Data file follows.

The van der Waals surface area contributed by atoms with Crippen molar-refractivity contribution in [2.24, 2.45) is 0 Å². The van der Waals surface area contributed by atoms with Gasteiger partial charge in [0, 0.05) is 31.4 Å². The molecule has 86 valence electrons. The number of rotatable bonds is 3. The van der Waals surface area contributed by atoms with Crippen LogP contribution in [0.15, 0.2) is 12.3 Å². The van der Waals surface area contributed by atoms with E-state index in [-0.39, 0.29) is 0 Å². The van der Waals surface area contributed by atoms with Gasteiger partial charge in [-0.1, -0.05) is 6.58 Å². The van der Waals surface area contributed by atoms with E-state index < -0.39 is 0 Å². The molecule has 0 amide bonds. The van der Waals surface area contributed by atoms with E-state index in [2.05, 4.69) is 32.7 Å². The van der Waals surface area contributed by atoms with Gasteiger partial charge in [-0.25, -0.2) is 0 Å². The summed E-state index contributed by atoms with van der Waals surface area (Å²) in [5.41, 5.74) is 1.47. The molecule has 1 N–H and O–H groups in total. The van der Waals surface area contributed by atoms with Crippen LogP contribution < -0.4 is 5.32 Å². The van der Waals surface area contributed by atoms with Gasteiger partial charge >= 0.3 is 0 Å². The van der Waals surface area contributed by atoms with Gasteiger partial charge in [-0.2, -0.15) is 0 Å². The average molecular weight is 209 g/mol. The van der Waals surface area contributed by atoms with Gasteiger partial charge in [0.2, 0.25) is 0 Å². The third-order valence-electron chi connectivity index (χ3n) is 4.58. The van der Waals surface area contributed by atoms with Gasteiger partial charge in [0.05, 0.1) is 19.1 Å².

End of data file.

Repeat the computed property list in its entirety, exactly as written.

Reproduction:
The van der Waals surface area contributed by atoms with Crippen molar-refractivity contribution in [2.24, 2.45) is 0 Å². The van der Waals surface area contributed by atoms with Gasteiger partial charge in [0, 0.05) is 31.4 Å². The molecule has 86 valence electrons. The number of rotatable bonds is 3. The van der Waals surface area contributed by atoms with Crippen LogP contribution in [0.15, 0.2) is 12.3 Å². The van der Waals surface area contributed by atoms with E-state index in [-0.39, 0.29) is 0 Å². The van der Waals surface area contributed by atoms with Gasteiger partial charge in [-0.1, -0.05) is 6.58 Å². The van der Waals surface area contributed by atoms with E-state index < -0.39 is 0 Å². The molecule has 0 amide bonds. The van der Waals surface area contributed by atoms with E-state index in [2.05, 4.69) is 32.7 Å². The van der Waals surface area contributed by atoms with Gasteiger partial charge in [-0.25, -0.2) is 0 Å². The summed E-state index contributed by atoms with van der Waals surface area (Å²) in [5.41, 5.74) is 1.47. The molecule has 1 N–H and O–H groups in total. The van der Waals surface area contributed by atoms with Crippen LogP contribution < -0.4 is 5.32 Å². The van der Waals surface area contributed by atoms with Gasteiger partial charge >= 0.3 is 0 Å². The van der Waals surface area contributed by atoms with Gasteiger partial charge in [-0.2, -0.15) is 0 Å². The average molecular weight is 209 g/mol. The van der Waals surface area contributed by atoms with Gasteiger partial charge in [0.2, 0.25) is 0 Å². The third-order valence-electron chi connectivity index (χ3n) is 4.58. The van der Waals surface area contributed by atoms with Gasteiger partial charge in [0.05, 0.1) is 19.1 Å².